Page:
Long-Term Care Insurance Terminology

By Compuquotes Team on August 12th, 2009

Long Term Care

Though it has gained popularity in recent years, few Americans know as much about long-term care insurance as other types of insurance. Long-term care is insurance that covers the costs of care given to the infirmed or elderly. Most people use these plans to pay for private nurses or caregivers, assisted-living facilities, or nursing home care.

These plans can be extensive and complicated. When shopping for a long-term care insurance plan, it is best to be familiar with common terms that may come up during the search.

Glossary of Long-Term Care Insurance Terms
Activities of daily living- any vital task that an individual performs on a daily basis. These activities include eating, breathing, dressing, and using the bathroom. The inability to undertake these activities is a significant indicator of a need for care.

Adult day care- a care program for adults. These programs usually consist of group supervision of elderly adults that includes social and recreational activities. They also often have trained medical staff on site.

Benefit Trigger- the terms under which the policy benefits begin to take effect. These may be agreed upon in the policy contract or determined by a doctor. Not being able to perform activities of daily living unassisted is one of the most common triggers. Others include extended hospital stays and the hiring of a private nurse.

Custodial care- non-medical assistance. This may include help eating or taking medication. This care can be provided by anyone. In home care of this type is not covered under all policies.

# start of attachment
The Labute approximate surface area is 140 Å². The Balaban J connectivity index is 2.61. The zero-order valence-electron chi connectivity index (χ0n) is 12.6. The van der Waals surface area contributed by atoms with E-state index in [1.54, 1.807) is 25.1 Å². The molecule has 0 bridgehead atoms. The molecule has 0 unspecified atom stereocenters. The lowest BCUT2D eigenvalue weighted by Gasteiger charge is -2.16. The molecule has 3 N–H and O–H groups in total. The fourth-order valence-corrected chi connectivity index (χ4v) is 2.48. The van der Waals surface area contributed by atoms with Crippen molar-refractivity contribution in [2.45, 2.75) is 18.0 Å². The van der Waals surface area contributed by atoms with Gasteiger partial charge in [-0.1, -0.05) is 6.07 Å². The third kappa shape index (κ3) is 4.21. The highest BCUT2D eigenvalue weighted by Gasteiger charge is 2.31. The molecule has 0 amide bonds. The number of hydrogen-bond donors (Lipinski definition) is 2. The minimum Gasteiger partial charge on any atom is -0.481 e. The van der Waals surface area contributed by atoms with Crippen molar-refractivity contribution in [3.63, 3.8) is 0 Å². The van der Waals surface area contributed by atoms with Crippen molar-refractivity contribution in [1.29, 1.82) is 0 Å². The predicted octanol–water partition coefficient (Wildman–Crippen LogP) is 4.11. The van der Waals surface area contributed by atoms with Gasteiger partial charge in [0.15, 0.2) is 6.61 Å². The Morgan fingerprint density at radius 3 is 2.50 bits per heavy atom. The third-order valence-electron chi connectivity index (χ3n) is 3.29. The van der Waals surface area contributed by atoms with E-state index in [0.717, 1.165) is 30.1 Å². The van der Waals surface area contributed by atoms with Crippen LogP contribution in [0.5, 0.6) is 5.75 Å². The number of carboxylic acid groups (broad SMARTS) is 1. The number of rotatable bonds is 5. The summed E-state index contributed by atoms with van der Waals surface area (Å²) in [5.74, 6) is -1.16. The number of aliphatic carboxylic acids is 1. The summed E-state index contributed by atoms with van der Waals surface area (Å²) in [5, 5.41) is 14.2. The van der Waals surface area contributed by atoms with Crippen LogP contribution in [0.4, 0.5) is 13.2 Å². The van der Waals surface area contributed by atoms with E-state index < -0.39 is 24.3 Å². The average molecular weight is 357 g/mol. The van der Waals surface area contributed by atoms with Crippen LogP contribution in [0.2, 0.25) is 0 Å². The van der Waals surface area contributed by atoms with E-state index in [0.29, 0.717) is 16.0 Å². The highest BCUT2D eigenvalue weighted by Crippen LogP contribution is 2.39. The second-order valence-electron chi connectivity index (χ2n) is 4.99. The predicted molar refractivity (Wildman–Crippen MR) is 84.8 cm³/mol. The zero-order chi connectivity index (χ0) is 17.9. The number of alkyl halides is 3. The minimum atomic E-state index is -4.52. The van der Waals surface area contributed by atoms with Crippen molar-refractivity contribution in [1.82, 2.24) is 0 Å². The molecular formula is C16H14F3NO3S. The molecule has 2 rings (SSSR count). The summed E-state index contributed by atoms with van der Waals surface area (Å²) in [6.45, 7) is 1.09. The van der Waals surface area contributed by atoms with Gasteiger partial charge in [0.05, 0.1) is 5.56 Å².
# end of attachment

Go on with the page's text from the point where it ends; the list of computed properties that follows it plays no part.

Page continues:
Daily benefit amount- the amount paid to the policyholder daily. A majority of long-term care insurance plans pay out a fixed amount of cash for each day of required care. Some choose to evaluate the cost of daily care and pay a percentage.

Home care coverage- benefits for services rendered in private homes. Some companies offer extra home-care coverage that pays for a caretaker to come into the policyholder's home. These benefits also extend to physical therapists and other medical professionals that make house calls.

Inflation Protection Benefit- variable increases in policy benefits. This coverage is meant to circumvent the problem of inflation and rising health costs. Under this kind of protection, daily benefit amounts and maximum policy benefit raises with the rate of inflation to assure the policyholder can still afford their care.

Maximum Policy Benefit- the amount the policy is worth. This is the limit on the amount of funds the insurance company must pay to the insured.

Non-tax qualified- benefits subject to taxes. Some payouts from the insurance plan may be subject to taxes depending on how the benefit trigger is structured.

Respite care- temporary professional care meant to relieve the family. This is a special circumstance under which an outside party is brought in to care for the infirmed while the family is unable to do so.

Tax qualified- tax-exempt benefits. Tax law will vary between policies based on terms like the benefits trigger. Often, fixed trigger definitions not subject to a doctor's approval deem benefits tax qualified.

Staying Informed
Many insurance contracts also use common terms not listed above. Understand and consider a contract before signing. An insurance agent or broker should be able to answer any questions about long-term care insurance.

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